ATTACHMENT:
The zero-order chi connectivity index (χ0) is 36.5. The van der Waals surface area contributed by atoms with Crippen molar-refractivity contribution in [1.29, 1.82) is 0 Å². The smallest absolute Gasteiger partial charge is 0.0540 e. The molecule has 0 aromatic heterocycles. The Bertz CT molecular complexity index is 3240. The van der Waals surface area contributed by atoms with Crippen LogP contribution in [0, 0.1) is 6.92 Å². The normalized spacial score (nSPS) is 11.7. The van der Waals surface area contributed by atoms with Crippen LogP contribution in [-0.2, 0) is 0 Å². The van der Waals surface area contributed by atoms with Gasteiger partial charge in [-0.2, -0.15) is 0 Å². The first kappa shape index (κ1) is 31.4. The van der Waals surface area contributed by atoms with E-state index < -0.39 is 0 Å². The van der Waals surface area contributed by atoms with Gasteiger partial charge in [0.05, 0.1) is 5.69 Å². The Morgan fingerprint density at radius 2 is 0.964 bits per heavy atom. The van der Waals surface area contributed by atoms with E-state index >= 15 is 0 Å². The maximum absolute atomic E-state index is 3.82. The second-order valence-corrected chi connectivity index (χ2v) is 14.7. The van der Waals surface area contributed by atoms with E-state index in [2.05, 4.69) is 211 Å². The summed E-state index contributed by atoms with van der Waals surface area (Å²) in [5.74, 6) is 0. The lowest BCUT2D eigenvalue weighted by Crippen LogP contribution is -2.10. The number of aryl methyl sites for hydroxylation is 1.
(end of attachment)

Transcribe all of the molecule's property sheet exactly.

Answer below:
The zero-order chi connectivity index (χ0) is 36.5. The van der Waals surface area contributed by atoms with Crippen molar-refractivity contribution in [1.29, 1.82) is 0 Å². The smallest absolute Gasteiger partial charge is 0.0540 e. The molecule has 0 aromatic heterocycles. The Bertz CT molecular complexity index is 3240. The van der Waals surface area contributed by atoms with Crippen LogP contribution in [0, 0.1) is 6.92 Å². The normalized spacial score (nSPS) is 11.7. The van der Waals surface area contributed by atoms with Crippen LogP contribution in [-0.2, 0) is 0 Å². The van der Waals surface area contributed by atoms with Gasteiger partial charge in [-0.2, -0.15) is 0 Å². The first kappa shape index (κ1) is 31.4. The van der Waals surface area contributed by atoms with E-state index < -0.39 is 0 Å². The van der Waals surface area contributed by atoms with Gasteiger partial charge in [0.05, 0.1) is 5.69 Å². The Morgan fingerprint density at radius 2 is 0.964 bits per heavy atom. The van der Waals surface area contributed by atoms with E-state index >= 15 is 0 Å². The maximum absolute atomic E-state index is 3.82. The second-order valence-corrected chi connectivity index (χ2v) is 14.7. The van der Waals surface area contributed by atoms with E-state index in [2.05, 4.69) is 211 Å². The summed E-state index contributed by atoms with van der Waals surface area (Å²) in [5.74, 6) is 0. The lowest BCUT2D eigenvalue weighted by Crippen LogP contribution is -2.10. The number of aryl methyl sites for hydroxylation is 1.